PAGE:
Tomlin's misstep costly in Indians' loss

Hitting Miller with pitch sets up five-run fifth inning

Tomlin's misstep costly in Indians' loss

PHOENIX -- Shelby Miller was giving away an out and Indians starter Josh Tomlin planned on taking him up on the offer. That was until the changeup that spun from Tomlin's fingertips betrayed him, sailing high and inside and striking Miller in the chest.

The Chase Field crowd unleashed some boos, but this was not malicious on Tomlin's part. It was simply a misstep, and a costly one in Cleveland's7-3 loss to the D-backs on Friday night. Instead of inducing a sacrifice bunt, Tomlin gave Miller a base, and Arizona capitalized with a five-run inning that sent the Tribe to its first loss of 2017.

"You obviously want to get an out when a guy's giving you an out," Tomlin said. "He's sacrificing himself to move the guy to second base, so it kind of changed the whole dynamic of that inning."

Tomlin had already been teetering before his game-changing mistake.

After cruising through the first three innings, Tomlin flinched in the fourth. A walk to slugger Paul Goldschmidt helped set up a two-run outburst, which was highlighted by a Yasmany Tomas double off the wall in center. With Cleveland clinging to a 3-2 lead, Nick Ahmed led off the fifth with an infield single -- one with only a 14-percent hit probability, per Statcast™.

Given the situation, a sac bunt was in order for Miller, who fouled off the first attempt before squaring around for another. Tomlin fired an 0-1 changeup, and the D-backs' pitcher quickly maneuvered out of the way, as the baseball flew near his face. That put runners on first and second with no outs, and the top of the D-backs' order loomed.

"He started out good," Indians manager Terry Francona said of Tomlin. "When we got into the middle innings, they're trying to give us the out with the bunt and he hit him. Any time things like that happen, it doesn't bode real well for the inning."

Tomlin nearly escaped, though.

A.J. Pollock, Arizona's leadoff man, took three pitches and then swung through a 1-2 cutter for a strikeout. David Peralta followed with another strikeout, watching a sinker for the decisive pitch. The baserunners remained idle, but that sequence brought Goldschmidt back to the batter's box. Francona had a decision to make: Go to his bullpen or trust Tomlin?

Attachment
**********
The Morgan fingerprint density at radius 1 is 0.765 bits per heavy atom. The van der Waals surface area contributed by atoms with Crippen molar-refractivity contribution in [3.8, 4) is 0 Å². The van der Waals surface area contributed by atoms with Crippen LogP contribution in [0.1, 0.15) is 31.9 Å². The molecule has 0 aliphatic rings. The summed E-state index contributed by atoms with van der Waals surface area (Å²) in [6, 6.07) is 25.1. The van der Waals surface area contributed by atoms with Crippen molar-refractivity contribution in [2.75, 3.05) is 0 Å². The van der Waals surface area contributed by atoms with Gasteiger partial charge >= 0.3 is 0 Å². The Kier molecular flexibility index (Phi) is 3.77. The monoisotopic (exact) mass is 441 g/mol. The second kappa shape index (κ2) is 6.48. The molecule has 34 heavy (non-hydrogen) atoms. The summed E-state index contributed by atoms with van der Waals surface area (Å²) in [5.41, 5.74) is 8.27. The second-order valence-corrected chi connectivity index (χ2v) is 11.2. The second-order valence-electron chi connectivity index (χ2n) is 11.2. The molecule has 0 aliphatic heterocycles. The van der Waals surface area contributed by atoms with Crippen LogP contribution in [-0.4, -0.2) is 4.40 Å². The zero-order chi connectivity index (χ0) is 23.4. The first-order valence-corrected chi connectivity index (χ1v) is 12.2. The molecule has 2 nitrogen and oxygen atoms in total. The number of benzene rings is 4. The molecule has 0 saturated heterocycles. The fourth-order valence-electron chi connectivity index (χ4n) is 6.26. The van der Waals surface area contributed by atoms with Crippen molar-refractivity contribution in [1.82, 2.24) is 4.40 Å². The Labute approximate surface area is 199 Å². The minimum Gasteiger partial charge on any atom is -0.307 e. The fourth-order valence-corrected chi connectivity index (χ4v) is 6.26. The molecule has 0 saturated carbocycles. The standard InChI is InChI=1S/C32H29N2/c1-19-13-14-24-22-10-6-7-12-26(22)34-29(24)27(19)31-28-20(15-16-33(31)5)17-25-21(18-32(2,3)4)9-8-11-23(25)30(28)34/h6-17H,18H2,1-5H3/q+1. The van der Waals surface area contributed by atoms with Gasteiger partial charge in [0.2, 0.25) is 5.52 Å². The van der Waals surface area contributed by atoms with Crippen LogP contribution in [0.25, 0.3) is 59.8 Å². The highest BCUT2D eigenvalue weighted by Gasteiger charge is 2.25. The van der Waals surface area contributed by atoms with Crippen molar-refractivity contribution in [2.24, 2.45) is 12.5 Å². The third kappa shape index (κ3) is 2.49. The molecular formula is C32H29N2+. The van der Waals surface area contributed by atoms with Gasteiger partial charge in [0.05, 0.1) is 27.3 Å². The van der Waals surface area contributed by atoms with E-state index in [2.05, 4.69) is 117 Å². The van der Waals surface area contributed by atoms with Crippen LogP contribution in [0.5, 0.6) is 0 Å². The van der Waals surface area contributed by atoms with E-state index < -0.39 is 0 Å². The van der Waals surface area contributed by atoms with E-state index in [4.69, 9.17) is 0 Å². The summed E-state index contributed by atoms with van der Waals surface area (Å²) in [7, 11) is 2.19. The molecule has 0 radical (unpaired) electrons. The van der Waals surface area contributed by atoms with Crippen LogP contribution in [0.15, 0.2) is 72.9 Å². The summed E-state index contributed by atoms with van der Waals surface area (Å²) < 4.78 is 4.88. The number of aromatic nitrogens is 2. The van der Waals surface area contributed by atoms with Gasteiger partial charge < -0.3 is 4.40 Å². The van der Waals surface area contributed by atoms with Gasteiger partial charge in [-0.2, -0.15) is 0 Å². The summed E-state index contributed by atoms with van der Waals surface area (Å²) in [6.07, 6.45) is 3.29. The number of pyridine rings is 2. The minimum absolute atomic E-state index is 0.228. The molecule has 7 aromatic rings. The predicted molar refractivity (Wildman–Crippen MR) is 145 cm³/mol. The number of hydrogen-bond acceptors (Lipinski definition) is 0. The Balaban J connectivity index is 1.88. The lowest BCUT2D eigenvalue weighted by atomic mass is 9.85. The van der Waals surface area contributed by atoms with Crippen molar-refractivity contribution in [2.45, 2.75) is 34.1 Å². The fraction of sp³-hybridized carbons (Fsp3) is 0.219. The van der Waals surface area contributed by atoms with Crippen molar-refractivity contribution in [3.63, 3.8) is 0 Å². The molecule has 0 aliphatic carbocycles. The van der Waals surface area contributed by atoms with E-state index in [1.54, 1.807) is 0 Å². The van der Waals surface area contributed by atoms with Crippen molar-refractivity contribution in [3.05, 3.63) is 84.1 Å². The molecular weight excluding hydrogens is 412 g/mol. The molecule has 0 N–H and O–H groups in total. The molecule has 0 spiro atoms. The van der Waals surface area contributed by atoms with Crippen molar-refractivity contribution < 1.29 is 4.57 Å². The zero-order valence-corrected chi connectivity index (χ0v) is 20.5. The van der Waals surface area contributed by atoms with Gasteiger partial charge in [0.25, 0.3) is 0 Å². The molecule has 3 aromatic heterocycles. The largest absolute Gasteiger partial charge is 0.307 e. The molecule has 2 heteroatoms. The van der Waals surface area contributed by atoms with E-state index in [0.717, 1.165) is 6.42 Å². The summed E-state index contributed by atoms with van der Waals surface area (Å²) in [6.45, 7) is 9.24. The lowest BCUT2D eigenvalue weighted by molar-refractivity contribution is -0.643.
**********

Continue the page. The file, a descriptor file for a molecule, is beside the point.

In his career, Tomlin had allowed an .833 OPS to batters the third time through the order.

"It's the fifth inning," Francona said. "Whatever his history is, there's so much belief in him. I think he's earned that. If it's later in the game, that's different. But, in the fifth, if we start going to out bullpen and are matching up, we're going to run into a problem at some point."

Francona stuck with Tomlin, who gave up a two-run double to Goldschmidt that pushed the D-backs ahead, 4-3. Jake Lamb followed with an RBI single to right field, convincing the Indians manager to pull the plug on Tomlin's outing. Reliever Dan Otero did not fare much better, allowing two more runs to cross the plate to put Cleveland in a hole it could not overcome.

"That's what a good team does," D-backs manager Torey Lovullo said. "They take advantage of those mistakes."

When the dust settled, Tomlin was charged with six runs in 4 2/3 innings.

A lot of the damage could be traced back to one errant changeup.

"When they give you an out like that," Tomlin said, "you need to take it."

Jordan Bastian has covered the Indians for MLB.com since 2011, and previously covered the Blue Jays from 2006-10. Read his blog, Major League Bastian, follow him on Twitter @MLBastian and listen to his podcast. This story was not subject to the approval of Major League Baseball or its clubs.